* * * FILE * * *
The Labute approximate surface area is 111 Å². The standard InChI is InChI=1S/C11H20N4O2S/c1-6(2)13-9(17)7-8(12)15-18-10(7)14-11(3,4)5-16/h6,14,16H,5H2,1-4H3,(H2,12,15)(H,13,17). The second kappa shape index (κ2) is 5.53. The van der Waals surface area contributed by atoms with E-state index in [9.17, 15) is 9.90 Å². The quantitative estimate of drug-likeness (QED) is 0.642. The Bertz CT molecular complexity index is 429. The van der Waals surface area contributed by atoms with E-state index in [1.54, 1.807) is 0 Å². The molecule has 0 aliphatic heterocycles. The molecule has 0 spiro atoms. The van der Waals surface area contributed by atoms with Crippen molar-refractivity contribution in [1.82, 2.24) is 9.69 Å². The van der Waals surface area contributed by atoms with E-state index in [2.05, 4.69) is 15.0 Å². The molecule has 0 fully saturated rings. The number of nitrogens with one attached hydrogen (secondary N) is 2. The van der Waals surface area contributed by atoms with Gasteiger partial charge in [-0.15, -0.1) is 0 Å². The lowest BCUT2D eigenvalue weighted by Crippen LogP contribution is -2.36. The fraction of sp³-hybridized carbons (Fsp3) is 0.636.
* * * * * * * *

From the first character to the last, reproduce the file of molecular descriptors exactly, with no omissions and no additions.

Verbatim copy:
The Labute approximate surface area is 111 Å². The standard InChI is InChI=1S/C11H20N4O2S/c1-6(2)13-9(17)7-8(12)15-18-10(7)14-11(3,4)5-16/h6,14,16H,5H2,1-4H3,(H2,12,15)(H,13,17). The second kappa shape index (κ2) is 5.53. The van der Waals surface area contributed by atoms with E-state index in [9.17, 15) is 9.90 Å². The quantitative estimate of drug-likeness (QED) is 0.642. The Bertz CT molecular complexity index is 429. The van der Waals surface area contributed by atoms with E-state index in [1.54, 1.807) is 0 Å². The molecule has 0 aliphatic heterocycles. The molecule has 0 spiro atoms. The van der Waals surface area contributed by atoms with Crippen molar-refractivity contribution in [1.82, 2.24) is 9.69 Å². The van der Waals surface area contributed by atoms with E-state index in [2.05, 4.69) is 15.0 Å². The molecule has 0 fully saturated rings. The number of nitrogens with one attached hydrogen (secondary N) is 2. The van der Waals surface area contributed by atoms with Gasteiger partial charge in [-0.15, -0.1) is 0 Å². The lowest BCUT2D eigenvalue weighted by Crippen LogP contribution is -2.36. The fraction of sp³-hybridized carbons (Fsp3) is 0.636.